Cordelia Returns: Using Letters of Credit to Reduce Borrowing Costs

72 Pages Posted: 26 Jan 2009 Last revised: 17 Dec 2009

Date Written: January 25, 2009


Letters of credit are used in hundreds of billions of dollars of financing annually. Although they are presumed to reduce borrowing costs, there is limited guidance on how they create this economic value. This paper explores the mechanisms through which letters of credit reduce borrowing costs. The paper then discusses another form of credit enhancement, bond insurance. After exploring the history and popularity of bond insurance, the instrument is compared with letters of credit. This paper proposes that bond insurance is riskier than letters of credit because (a) it is more susceptible to pricing error, (b) insurance companies are branching out into risky product lines, (c) courts are less likely to enforce a bond insurer's promise and (d) bond insurers may be less effectively regulated.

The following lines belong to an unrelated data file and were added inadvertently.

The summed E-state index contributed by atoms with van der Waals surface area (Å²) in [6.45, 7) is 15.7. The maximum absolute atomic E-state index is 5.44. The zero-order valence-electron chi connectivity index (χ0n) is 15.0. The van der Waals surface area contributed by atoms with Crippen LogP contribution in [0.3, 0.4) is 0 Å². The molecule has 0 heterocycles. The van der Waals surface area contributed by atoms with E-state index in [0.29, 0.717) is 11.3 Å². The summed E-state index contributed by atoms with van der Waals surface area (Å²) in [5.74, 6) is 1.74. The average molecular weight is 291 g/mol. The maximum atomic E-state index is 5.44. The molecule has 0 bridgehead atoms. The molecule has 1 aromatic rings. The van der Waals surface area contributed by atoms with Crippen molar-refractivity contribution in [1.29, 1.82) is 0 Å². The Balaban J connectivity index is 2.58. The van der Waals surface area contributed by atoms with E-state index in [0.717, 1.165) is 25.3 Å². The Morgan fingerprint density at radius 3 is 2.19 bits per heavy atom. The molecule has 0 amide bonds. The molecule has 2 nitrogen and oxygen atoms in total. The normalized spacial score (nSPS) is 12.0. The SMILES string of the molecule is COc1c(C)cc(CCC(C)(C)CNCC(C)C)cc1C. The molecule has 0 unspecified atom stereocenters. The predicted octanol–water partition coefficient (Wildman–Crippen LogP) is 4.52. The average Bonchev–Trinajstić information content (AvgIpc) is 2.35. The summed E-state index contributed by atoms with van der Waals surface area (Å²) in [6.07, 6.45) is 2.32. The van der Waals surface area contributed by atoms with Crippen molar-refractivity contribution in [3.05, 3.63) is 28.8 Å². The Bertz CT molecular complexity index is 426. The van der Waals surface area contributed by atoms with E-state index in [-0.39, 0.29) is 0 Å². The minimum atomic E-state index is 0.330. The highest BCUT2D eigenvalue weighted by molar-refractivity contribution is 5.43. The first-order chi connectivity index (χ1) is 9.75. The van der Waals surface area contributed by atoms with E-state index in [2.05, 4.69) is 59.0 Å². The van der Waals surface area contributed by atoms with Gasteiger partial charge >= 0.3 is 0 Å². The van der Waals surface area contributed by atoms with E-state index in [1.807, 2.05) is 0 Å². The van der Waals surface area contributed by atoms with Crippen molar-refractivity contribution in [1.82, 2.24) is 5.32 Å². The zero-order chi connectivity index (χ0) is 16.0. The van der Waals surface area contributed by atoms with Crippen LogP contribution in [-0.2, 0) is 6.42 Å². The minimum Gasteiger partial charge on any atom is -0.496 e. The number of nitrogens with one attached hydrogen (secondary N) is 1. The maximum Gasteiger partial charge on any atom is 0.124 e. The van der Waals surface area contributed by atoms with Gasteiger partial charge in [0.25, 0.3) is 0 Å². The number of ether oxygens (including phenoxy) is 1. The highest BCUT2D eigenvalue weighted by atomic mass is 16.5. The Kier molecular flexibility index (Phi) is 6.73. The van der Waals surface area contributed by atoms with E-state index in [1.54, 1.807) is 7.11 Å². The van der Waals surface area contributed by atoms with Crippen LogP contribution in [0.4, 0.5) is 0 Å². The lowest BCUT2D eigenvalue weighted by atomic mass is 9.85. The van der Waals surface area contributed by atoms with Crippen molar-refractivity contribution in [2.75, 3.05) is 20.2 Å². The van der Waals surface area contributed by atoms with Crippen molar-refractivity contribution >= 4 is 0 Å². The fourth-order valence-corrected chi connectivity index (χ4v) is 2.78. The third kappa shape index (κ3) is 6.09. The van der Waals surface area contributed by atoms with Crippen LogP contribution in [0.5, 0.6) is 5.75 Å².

Keywords: Letter of credit, certification effect, underwriting, monitoring, collection, tax, institutional isomorphism, corruption, enforcing promises, bond insurance, guaranty, surety, monoline, actuarial pricing, insurance, regulation, reserves, Basel I, Basel II, rating agencies, credit enhancement

JEL Classification: G20, G21, G22, G28, K23

Suggested Citation

Gharagozlou, Alireza, Cordelia Returns: Using Letters of Credit to Reduce Borrowing Costs (January 25, 2009). University of Dayton Law Review, Vol. 34, p. 305, Available at SSRN:

Alireza Gharagozlou (Contact Author)

New York University School of Law ( email )

40 Washington Square South
New York, NY 10012-1099
United States

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